Russia is resorting to spammer tactics to spread Ukraine war propaganda after more sophisticated influence operations at Facebook and Instagram have been thwarted, Meta said on Thursday, Feb. 23.

Tactics have included deploying thousands of fake accounts to hijack online conversations about the war and setting up bogus versions of legitimate news outlet websites at similar online addresses, Meta said in a threat report.

"This activity bears a closer resemblance to what you might see from a spammer's playbook rather than the more stealthy and sophisticated Russian influence operations we have disrupted in the past," Meta head of security policy Nathaniel Gleicher said in a briefing.

Meta shares what it finds with researchers and other social networks to expose deception campaigns, he added.

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After Russia invaded Ukraine a year ago this week, Meta took measures to prevent state news outlets from using its platform to spread misinformation or make money from bogus reports about the war, Gleicher recounted.

User engagement with Russian state news outlet misinformation dropped more than 80 percent, according to Meta.

"While overt activity by Russian state controlled media on our platforms has decreased, attempts at covert activity have increased sharply," said Meta president of global affairs Nick Clegg.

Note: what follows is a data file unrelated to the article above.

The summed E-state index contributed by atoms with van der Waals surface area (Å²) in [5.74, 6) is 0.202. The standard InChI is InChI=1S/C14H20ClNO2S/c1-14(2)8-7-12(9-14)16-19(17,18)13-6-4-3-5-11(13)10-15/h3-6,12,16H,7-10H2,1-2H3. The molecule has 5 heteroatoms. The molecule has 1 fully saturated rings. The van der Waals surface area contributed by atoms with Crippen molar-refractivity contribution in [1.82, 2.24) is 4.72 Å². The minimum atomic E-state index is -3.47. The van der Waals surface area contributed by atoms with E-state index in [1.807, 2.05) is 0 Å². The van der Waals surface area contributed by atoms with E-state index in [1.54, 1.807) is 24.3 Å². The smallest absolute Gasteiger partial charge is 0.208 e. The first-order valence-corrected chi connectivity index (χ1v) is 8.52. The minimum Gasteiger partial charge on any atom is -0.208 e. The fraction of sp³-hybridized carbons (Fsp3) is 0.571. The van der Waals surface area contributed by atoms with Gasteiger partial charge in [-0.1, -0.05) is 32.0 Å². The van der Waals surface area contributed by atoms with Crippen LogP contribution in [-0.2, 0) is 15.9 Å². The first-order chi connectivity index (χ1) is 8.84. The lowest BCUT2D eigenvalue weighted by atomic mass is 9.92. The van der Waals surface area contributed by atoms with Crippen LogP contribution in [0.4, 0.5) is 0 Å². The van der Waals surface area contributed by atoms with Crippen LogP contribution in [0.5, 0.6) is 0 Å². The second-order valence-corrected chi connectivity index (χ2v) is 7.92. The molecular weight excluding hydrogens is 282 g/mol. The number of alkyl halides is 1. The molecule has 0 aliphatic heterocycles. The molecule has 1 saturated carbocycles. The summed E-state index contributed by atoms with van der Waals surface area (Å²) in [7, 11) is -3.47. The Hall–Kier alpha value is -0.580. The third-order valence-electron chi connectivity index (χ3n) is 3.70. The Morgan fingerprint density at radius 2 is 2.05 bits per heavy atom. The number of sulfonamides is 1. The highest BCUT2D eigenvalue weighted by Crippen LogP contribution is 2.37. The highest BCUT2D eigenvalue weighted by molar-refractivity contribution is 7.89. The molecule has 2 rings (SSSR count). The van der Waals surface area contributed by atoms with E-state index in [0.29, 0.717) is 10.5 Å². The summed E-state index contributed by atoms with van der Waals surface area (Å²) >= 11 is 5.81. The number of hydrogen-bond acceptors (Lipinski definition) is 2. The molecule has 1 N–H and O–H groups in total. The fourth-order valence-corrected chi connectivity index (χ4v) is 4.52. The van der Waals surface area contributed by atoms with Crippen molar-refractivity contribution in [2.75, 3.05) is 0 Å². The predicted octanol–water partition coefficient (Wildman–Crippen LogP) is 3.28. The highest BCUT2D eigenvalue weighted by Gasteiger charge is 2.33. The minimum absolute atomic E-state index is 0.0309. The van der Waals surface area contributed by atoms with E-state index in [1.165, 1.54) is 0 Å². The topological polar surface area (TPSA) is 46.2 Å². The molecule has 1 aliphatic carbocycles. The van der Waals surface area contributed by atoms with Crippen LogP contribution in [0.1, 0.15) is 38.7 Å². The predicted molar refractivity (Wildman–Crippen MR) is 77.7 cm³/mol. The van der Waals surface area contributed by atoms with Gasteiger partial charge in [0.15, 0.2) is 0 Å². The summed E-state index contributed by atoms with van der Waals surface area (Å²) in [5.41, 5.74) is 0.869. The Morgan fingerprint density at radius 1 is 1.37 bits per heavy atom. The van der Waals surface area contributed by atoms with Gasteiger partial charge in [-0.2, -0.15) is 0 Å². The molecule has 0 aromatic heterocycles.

Last year, Meta took down two Russian covert influence campaigns that tried to hijack online exchanges about the war with comment from armies of fake accounts, according to Clegg.

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"Rather than trying to build up convincing fake personas these campaigns resembled smash-and-grab operations that use thousands of fake accounts across social media, not just our platforms, in an attempt to overwhelm the conversation with their content," Clegg said.

Both operations targeted many social media platforms, including Telegram, TikTok, Twitter, YouTube, and LinkedIn, Meta reported.

Those operations continue to try to revive ousted fake accounts, according to Gleicher

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"There's almost a bit of desperation around this effort; they're not having a lot of success," Gleicher said.

 

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